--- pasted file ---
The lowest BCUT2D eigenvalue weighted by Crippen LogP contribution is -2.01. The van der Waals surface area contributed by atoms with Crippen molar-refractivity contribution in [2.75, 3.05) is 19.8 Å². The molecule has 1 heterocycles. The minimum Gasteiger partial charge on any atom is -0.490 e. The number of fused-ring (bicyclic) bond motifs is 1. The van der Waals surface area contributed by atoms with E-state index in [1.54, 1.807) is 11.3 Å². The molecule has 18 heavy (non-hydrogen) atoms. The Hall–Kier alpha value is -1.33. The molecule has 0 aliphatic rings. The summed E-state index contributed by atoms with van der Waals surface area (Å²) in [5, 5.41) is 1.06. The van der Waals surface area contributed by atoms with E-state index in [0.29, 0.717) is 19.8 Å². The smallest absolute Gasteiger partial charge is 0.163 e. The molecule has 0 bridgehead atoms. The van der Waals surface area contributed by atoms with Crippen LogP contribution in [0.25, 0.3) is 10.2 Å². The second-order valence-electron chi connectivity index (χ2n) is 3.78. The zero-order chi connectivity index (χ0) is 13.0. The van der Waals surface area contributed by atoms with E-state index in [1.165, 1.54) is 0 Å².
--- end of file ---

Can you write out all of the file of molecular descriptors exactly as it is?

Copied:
The lowest BCUT2D eigenvalue weighted by Crippen LogP contribution is -2.01. The van der Waals surface area contributed by atoms with Crippen molar-refractivity contribution in [2.75, 3.05) is 19.8 Å². The molecule has 1 heterocycles. The minimum Gasteiger partial charge on any atom is -0.490 e. The number of fused-ring (bicyclic) bond motifs is 1. The van der Waals surface area contributed by atoms with E-state index in [1.54, 1.807) is 11.3 Å². The molecule has 18 heavy (non-hydrogen) atoms. The Hall–Kier alpha value is -1.33. The molecule has 0 aliphatic rings. The summed E-state index contributed by atoms with van der Waals surface area (Å²) in [5, 5.41) is 1.06. The van der Waals surface area contributed by atoms with E-state index in [0.29, 0.717) is 19.8 Å². The smallest absolute Gasteiger partial charge is 0.163 e. The molecule has 0 bridgehead atoms. The van der Waals surface area contributed by atoms with Crippen LogP contribution in [0.25, 0.3) is 10.2 Å². The second-order valence-electron chi connectivity index (χ2n) is 3.78. The zero-order chi connectivity index (χ0) is 13.0. The van der Waals surface area contributed by atoms with E-state index in [1.165, 1.54) is 0 Å².